Donald Brenner, distinguished professor and head of the Department of Materials Science and Engineering at NC State, is part of a national collaboration to synthesize inexpensive materials hard enough to literally stir two pieces of steel together with little wear and tear.
Led by researchers at Duke University’s Center for Autonomous Materials Design, the team is funded by a five-year, $7.5 million grant through the Department of Defense’s Multidisciplinary University Research Initiative (MURI) competition. The researchers will also develop a suite of AI-materials tools capable of the on-demand designing of similar materials with properties tailored to a wide range of applications.
Brenner’s role will be critical for the development of these AI algorithms. He will be investigating how regions of compression and tension will be affected by the different properties of the carbides and borides, which researchers will be combining with other metallic elements and stabilizing with chaotic entropy to develop this inexpensive, very hard material.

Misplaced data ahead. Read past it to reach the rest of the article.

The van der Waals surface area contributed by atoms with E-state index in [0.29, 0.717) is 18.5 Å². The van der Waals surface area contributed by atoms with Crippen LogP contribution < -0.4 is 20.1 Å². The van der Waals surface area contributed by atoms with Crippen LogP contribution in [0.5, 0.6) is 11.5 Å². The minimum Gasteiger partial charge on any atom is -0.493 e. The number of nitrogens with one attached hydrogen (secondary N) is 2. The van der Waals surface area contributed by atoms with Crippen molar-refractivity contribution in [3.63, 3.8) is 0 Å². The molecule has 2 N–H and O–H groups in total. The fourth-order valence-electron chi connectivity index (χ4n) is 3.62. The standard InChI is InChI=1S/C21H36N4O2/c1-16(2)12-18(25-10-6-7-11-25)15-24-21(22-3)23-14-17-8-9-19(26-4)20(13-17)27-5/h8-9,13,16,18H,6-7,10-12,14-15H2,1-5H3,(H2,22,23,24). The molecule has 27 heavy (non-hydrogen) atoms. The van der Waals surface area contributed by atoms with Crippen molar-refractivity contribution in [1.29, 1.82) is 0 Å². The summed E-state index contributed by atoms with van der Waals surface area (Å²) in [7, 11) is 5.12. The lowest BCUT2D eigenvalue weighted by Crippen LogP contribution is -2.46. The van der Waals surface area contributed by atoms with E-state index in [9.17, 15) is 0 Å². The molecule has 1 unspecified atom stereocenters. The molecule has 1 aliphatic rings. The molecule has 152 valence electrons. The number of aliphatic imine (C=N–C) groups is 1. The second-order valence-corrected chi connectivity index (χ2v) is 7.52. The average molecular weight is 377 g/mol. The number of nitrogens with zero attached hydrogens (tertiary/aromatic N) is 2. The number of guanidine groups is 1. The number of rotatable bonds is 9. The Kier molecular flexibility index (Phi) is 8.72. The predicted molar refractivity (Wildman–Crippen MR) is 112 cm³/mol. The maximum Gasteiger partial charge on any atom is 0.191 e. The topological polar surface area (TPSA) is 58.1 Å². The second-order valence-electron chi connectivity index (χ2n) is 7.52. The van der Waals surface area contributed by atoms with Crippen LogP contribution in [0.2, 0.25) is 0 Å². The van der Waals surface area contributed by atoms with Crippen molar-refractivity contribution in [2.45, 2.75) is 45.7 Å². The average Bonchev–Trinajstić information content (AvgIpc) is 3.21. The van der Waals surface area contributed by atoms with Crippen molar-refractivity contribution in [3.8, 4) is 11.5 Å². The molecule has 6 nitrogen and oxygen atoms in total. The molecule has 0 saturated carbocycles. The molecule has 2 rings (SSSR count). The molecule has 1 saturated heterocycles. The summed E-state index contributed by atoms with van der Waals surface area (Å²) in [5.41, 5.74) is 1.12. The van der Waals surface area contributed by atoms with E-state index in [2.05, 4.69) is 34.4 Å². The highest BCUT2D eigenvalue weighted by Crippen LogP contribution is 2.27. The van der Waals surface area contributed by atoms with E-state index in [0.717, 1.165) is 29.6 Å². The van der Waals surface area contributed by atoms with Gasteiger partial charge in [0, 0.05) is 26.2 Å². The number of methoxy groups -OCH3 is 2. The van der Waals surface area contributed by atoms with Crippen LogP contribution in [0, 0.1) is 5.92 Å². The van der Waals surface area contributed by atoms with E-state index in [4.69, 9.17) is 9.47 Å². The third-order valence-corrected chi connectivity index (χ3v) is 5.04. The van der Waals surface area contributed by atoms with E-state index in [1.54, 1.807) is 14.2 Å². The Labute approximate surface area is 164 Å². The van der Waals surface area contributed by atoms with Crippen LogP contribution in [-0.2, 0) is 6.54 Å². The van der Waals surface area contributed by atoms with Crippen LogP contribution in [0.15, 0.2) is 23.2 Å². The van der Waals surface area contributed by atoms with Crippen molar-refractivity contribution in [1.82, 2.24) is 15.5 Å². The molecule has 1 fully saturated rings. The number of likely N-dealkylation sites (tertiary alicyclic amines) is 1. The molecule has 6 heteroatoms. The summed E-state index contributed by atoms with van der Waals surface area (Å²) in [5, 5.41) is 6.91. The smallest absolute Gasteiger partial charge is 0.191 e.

The class of so-called “high-entropy” materials derives enhanced stability from a chaotic mixture of atoms rather than relying solely on the orderly atomic structure of conventional materials. After first demonstrating this approach with carbides in 2018, the researchers will now look to add borides into the irregular self-organized structures to produce some of the hardest materials ever made.
In addition to Duke and NC State, the MURI project includes researchers from Pennsylvania State University, Missouri University of Science and Technology and the University at Buffalo.
“We’ve already developed the computational machinery needed to tell us when this phenomenon will produce these stable, super-hard materials,” said Stefano Curtarolo, professor of mechanical engineering and materials science at Duke and leader of the new MURI award, his second in the past eight years. “Our goal now is to develop the necessary ‘cooking’ procedures as well as AI-materials tools that can automate the discovery of new recipes to fit different needs.”
While high-entropy materials could be useful for many applications, one of the priorities at the top of the Department of Defense’s list is called friction stir welding. Invented in the early 1990s, the technique uses drill-like bits to join two pieces of metal without melting them.